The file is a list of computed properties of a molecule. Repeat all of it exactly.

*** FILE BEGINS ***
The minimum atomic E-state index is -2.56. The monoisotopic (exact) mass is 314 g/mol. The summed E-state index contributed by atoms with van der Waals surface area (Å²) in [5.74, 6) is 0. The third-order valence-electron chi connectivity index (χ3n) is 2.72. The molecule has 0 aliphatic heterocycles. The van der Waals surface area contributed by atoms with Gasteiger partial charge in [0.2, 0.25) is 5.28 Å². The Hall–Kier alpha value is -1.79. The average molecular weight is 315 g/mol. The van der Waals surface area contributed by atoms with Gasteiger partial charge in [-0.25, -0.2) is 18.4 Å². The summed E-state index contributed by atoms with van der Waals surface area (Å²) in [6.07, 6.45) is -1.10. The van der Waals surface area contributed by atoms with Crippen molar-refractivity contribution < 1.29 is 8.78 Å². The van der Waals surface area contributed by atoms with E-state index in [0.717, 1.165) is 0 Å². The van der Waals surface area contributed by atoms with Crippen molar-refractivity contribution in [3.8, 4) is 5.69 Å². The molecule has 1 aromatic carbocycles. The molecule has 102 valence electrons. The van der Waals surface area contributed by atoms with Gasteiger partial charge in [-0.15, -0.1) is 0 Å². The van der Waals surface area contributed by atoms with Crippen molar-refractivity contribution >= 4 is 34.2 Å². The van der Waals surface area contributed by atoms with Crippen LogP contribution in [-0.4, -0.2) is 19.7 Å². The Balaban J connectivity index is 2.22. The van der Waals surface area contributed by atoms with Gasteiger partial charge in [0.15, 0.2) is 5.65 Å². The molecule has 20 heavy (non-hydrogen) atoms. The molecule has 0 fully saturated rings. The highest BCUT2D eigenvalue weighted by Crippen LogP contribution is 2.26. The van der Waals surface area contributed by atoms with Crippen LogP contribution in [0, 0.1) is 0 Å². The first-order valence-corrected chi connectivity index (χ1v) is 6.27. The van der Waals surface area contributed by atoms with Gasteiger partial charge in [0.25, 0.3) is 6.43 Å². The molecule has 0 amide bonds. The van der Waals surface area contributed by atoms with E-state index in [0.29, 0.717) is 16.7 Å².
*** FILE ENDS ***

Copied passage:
The minimum atomic E-state index is -2.56. The monoisotopic (exact) mass is 314 g/mol. The summed E-state index contributed by atoms with van der Waals surface area (Å²) in [5.74, 6) is 0. The third-order valence-electron chi connectivity index (χ3n) is 2.72. The molecule has 0 aliphatic heterocycles. The van der Waals surface area contributed by atoms with Gasteiger partial charge in [0.2, 0.25) is 5.28 Å². The Hall–Kier alpha value is -1.79. The average molecular weight is 315 g/mol. The van der Waals surface area contributed by atoms with Gasteiger partial charge in [-0.25, -0.2) is 18.4 Å². The summed E-state index contributed by atoms with van der Waals surface area (Å²) in [6.07, 6.45) is -1.10. The van der Waals surface area contributed by atoms with Crippen molar-refractivity contribution < 1.29 is 8.78 Å². The van der Waals surface area contributed by atoms with E-state index in [0.717, 1.165) is 0 Å². The van der Waals surface area contributed by atoms with Crippen molar-refractivity contribution in [3.8, 4) is 5.69 Å². The molecule has 1 aromatic carbocycles. The molecule has 102 valence electrons. The van der Waals surface area contributed by atoms with Gasteiger partial charge in [-0.15, -0.1) is 0 Å². The van der Waals surface area contributed by atoms with Crippen molar-refractivity contribution >= 4 is 34.2 Å². The van der Waals surface area contributed by atoms with Crippen LogP contribution in [-0.4, -0.2) is 19.7 Å². The Balaban J connectivity index is 2.22. The van der Waals surface area contributed by atoms with Gasteiger partial charge in [0.15, 0.2) is 5.65 Å². The molecule has 20 heavy (non-hydrogen) atoms. The molecule has 0 fully saturated rings. The highest BCUT2D eigenvalue weighted by Crippen LogP contribution is 2.26. The van der Waals surface area contributed by atoms with Crippen LogP contribution in [0, 0.1) is 0 Å². The first-order valence-corrected chi connectivity index (χ1v) is 6.27. The van der Waals surface area contributed by atoms with Gasteiger partial charge in [0.25, 0.3) is 6.43 Å². The molecule has 0 amide bonds. The van der Waals surface area contributed by atoms with E-state index in [0.29, 0.717) is 16.7 Å².